Sometimes I let my curiosity get the better of me, and when I see a bizarre or obscure DVD sitting on a charity shop shelf, I buy it for the novelty value, without really considering whether I’ll enjoy watching it or not. Tch! And that’s exactly what happened when I spotted a French copy of the Lindsay Lohan rom-com Lucky Girl (aka Just My Luck) (2006). Fun fact: According to the back cover blurb, Mean Girls was known as “Lolita Malgré Moi” in France, which roughly translates as “Lolita in Spite of Myself”! What the what!?
For those who don’t know, the gimmicky “high concept” plot of this movie sees Lohan playing ‘Ashley’, the luckiest girl in New York, who (after several suffocatingly smug scenes illustrating her flukiness) loses her good luck to ‘Jake’, a handsome-but-hapless loser played by Chris Pine (of Star Trek and Smokin’ Aces fame). How does this transfer of fortunes occur, you may ask? Basically, he crashes a masquerade ball that she’s organised for her company, then asks her to dance as part of his cover, and about a minute or so later she’s snogging his face off, despite the fact he’s barely said two words to her, and is wearing an identity-concealing mask! Apparently a lifetime of being spoiled by the Fates has made her very trustful of strange, shifty men. They then part ways, and he starts enjoying a sudden upswing of serendipity, while her life spirals straight down the shitter. That’s right, I said “shit”… and you’d better get used to it, because they use that word an awful lot in this movie, despite the fact it seems to be aimed at a fairly young audience… the sort of undiscriminating younglings who still think that seeing people fall down and get drenched with water over and over and over again is the funniest thing ever. Really, they should have called this thing “Schadenfreude: The Movie”, because that’s basically all it is… just an insufferable merry-go-round of mindless slapstick. Gah!
It doesn’t help that the usually reliable leads are playing such utterly unlikable characters here: In the opening scene, when Ashley steps into a taxi and finds a stray bank note stuck to the bottom of her shoe, she doesn’t even consider handing it to the kindly black doorman holding the car-door open for her. No, she just pockets it for herself, and drives off to her fancy uptown job with a self-congratulatory smile. Bet she didn’t even tip the cabbie! Meanwhile, Jake has made it his life’s work to inflict the piss-poor pop-punk-lite band McFly on America… which practically makes him a Bond Villain in my book. I presume the band’s prominent promotion here was orchestrated by a soulless, shadowy cabal, in the name of corporate “synergy”, yeah? Ew!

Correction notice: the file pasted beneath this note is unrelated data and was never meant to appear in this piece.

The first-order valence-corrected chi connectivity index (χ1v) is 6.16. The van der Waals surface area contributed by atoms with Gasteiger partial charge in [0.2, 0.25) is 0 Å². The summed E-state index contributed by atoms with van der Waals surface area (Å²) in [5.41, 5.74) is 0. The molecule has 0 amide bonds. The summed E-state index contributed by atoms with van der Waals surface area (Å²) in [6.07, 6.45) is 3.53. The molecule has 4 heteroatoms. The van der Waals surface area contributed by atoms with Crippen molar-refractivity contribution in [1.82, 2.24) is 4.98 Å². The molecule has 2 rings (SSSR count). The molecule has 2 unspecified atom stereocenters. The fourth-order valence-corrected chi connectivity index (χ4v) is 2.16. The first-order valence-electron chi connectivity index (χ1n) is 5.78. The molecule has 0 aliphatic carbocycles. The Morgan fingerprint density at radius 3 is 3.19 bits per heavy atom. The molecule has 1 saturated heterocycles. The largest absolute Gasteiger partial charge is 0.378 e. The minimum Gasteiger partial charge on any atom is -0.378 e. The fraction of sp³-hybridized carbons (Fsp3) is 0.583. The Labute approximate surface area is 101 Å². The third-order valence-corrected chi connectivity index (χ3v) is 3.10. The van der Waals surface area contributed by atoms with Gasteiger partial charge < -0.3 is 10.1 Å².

This movie is so awful, it actually makes Missi Pyle seem boring, and Samaire Armstrong seem unattractive and irritating (as Ashley’s boss and best-friend, respectively). That’s just straight-up Bizarro! Normally they’re both consummate scene-stealers… but this movie saps all the talent and charm and humour right out of them, leaving only dreary, flailing doppelgangers in their place. Poop. The only supporting player who really shines is Bree Turner, as a colleague of Ashley’s named ‘Dana”. She’s basically the only tolerable character in the entire cast, thanks to her vaguely cynical attitude to the stupidity around her. Turner’s actually got a pretty interesting resume, even if she’s only had very minor roles in most of the titles I’m familiar with… making her debut as a ‘French Girl’ in Dunston Checks In (co-starring Rupert Everett and an orangutan!), she then appeared as a dancer in The Big Lebowski, She’s All That, and Austin Powers: The Spy Who Shagged Me, as well as the awesome opening title sequence of My Best Friend’s Wedding. She’s also had minor roles in The Wedding Planner, American Pie 2, and Bring It On Again… but she hasn’t done anything especially eye-catching since this, which is a shame because I thought she gave a very winning performance here. And she’s pretty, oh so pretty…